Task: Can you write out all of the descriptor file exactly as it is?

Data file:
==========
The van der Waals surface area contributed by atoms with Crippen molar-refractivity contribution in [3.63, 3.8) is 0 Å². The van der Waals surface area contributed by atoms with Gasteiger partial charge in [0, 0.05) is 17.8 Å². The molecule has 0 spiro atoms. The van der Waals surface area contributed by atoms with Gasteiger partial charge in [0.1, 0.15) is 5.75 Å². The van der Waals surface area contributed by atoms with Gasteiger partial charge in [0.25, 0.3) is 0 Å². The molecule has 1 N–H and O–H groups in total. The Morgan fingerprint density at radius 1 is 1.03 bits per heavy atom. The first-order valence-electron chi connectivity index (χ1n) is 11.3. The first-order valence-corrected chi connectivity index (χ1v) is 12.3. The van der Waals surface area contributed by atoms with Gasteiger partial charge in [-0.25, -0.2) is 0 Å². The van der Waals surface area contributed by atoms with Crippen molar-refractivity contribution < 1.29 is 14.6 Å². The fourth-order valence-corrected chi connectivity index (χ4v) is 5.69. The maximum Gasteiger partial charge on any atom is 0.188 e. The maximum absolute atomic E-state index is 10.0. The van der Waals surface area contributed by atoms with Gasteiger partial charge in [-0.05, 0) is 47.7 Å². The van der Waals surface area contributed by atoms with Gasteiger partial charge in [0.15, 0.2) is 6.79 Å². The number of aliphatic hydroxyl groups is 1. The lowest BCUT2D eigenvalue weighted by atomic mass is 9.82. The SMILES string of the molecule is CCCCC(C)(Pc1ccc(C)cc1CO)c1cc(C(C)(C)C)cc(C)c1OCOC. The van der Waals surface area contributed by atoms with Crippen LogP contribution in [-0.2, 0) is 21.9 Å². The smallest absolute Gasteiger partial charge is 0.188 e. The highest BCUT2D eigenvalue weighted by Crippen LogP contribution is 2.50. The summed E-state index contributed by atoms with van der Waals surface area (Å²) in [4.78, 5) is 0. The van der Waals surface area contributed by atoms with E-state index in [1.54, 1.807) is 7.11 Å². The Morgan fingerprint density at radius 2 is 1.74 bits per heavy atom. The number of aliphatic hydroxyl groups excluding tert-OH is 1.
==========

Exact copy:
The van der Waals surface area contributed by atoms with Crippen molar-refractivity contribution in [3.63, 3.8) is 0 Å². The van der Waals surface area contributed by atoms with Gasteiger partial charge in [0, 0.05) is 17.8 Å². The molecule has 0 spiro atoms. The van der Waals surface area contributed by atoms with Gasteiger partial charge in [0.1, 0.15) is 5.75 Å². The van der Waals surface area contributed by atoms with Gasteiger partial charge in [0.25, 0.3) is 0 Å². The molecule has 1 N–H and O–H groups in total. The Morgan fingerprint density at radius 1 is 1.03 bits per heavy atom. The first-order valence-electron chi connectivity index (χ1n) is 11.3. The first-order valence-corrected chi connectivity index (χ1v) is 12.3. The van der Waals surface area contributed by atoms with Gasteiger partial charge in [-0.25, -0.2) is 0 Å². The van der Waals surface area contributed by atoms with Crippen molar-refractivity contribution < 1.29 is 14.6 Å². The fourth-order valence-corrected chi connectivity index (χ4v) is 5.69. The maximum Gasteiger partial charge on any atom is 0.188 e. The maximum absolute atomic E-state index is 10.0. The van der Waals surface area contributed by atoms with Gasteiger partial charge in [-0.05, 0) is 47.7 Å². The van der Waals surface area contributed by atoms with Gasteiger partial charge in [0.15, 0.2) is 6.79 Å². The number of aliphatic hydroxyl groups is 1. The lowest BCUT2D eigenvalue weighted by atomic mass is 9.82. The SMILES string of the molecule is CCCCC(C)(Pc1ccc(C)cc1CO)c1cc(C(C)(C)C)cc(C)c1OCOC. The van der Waals surface area contributed by atoms with Crippen LogP contribution in [-0.2, 0) is 21.9 Å². The smallest absolute Gasteiger partial charge is 0.188 e. The highest BCUT2D eigenvalue weighted by Crippen LogP contribution is 2.50. The summed E-state index contributed by atoms with van der Waals surface area (Å²) in [4.78, 5) is 0. The van der Waals surface area contributed by atoms with E-state index in [1.54, 1.807) is 7.11 Å². The Morgan fingerprint density at radius 2 is 1.74 bits per heavy atom. The number of aliphatic hydroxyl groups excluding tert-OH is 1.